I have mentioned for some time that I would write more about two books I read a few months ago – now is that time. One function of this blog is sharing cool things, and sharing can sometimes come late. I hope you’ll accept it because these two reads do offer excellent perspectives on balance. If I had written previously I may have done rather lengthy reviews, so perhaps this is best, and I will try to jump to the point about a unique piece of writing, and another piece that is the best Canadian Fiction I have ever read.
Jonathan Safran Foer’s Extremely Loud and Incredibly Close can give you heavy boots and make you feel like a hundred dollars. He weaves together multiple stories with the focal point being a completely unrealistic character in nine year old Oskar Schell. However, it works. When an author exposes extremes, the subtelties of our own inbalances are drawn to light. Be prepared for some differing methods of comprehension – akin to Curious Incident of the Dog in the Nightime and Heartbreaking Work of Staggering Genius. I enjoy this writing, but it is difficult to pull off for a whole piece (as Eggers himself admits).
Stick with Extremely Loud if you feel it kids a bit much, or not enough. I doubt you will be dissapointed. It may be a little bold to suggest similarities to Catcher in the Rye, but I do feel they are there. It is a struggle to find our place in the world, especially when we feel our support systems are stolen from us. However, the basic goodness of humans – including supposed strangers – can help us realize we are not alone. The comfort of constructing a separate life, supposedly free from relationships, from risk, from the unknown, is, in the end, a false comfort, and far from balanced. Oskar’s journeys help us see that. Oskar’s grandmother offers good advice for this blog when she urges us not to confuse what you have with what you are. Other quotes that I found appropriate include:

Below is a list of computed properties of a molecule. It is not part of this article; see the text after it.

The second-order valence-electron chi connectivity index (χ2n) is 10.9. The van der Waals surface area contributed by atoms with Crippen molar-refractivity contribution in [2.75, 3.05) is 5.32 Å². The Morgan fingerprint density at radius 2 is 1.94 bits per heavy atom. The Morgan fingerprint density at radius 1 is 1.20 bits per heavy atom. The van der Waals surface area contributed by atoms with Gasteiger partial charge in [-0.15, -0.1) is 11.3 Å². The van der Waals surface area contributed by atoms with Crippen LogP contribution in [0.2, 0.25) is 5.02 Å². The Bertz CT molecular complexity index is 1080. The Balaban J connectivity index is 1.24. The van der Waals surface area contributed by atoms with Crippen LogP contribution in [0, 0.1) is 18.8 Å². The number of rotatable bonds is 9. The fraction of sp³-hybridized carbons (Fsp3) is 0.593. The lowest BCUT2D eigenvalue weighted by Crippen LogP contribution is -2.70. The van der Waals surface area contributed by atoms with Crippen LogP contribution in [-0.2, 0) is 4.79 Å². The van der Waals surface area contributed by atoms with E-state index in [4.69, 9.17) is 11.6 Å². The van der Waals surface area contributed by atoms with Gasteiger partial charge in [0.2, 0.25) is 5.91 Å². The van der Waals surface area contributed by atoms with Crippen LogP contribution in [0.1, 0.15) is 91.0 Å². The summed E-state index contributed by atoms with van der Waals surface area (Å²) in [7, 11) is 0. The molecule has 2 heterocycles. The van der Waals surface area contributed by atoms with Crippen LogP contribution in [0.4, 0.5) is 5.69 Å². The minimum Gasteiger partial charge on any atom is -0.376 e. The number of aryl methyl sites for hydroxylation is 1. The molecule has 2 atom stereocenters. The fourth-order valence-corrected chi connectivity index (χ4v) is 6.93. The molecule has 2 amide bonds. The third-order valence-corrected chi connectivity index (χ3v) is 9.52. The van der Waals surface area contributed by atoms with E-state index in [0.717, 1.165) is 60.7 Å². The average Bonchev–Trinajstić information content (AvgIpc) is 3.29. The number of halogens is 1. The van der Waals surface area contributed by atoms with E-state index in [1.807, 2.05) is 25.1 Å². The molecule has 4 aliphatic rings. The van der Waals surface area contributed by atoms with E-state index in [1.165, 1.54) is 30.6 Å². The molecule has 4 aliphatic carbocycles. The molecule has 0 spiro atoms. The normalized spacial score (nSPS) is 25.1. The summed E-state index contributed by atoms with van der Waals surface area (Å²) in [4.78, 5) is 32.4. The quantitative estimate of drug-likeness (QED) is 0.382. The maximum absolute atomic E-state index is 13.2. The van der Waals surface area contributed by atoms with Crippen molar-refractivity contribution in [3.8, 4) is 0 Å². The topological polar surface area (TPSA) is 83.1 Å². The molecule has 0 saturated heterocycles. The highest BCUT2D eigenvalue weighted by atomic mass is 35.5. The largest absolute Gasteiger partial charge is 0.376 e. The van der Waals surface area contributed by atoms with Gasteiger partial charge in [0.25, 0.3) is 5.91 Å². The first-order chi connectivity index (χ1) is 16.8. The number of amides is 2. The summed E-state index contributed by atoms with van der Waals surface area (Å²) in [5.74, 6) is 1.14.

“…why can’t people say what they mean at the time?”
“You cannot protect yourself from sadness without protecting yourself from happiness.”
Joseph Boyden’s Three Day Road is the best Canadian Fiction I have ever read. He too weaves together multiple stories, but quite frankly, his writing is on a whole other level. Family, relationships, culture, tragedy, war, and imbalance are just a few of the underlying themes. However, I feel the most pertinent theme is the one that makes the greatest stories in all of literature, film, theatrical, and oral works: redemption. The reader and characters struggle with this concept throughout the novel, but it does come to fruition for some. The lack of it at the cultural, and societal level is also consistently present.
This novel was partly inspired by “the most highly decorated Canadian Native in the First World War”, Francis Pegahmagabow. However, do not think that this is just a war story. This is a classic piece of literature in my opinion. You should read it. I have a better perspective for having done so.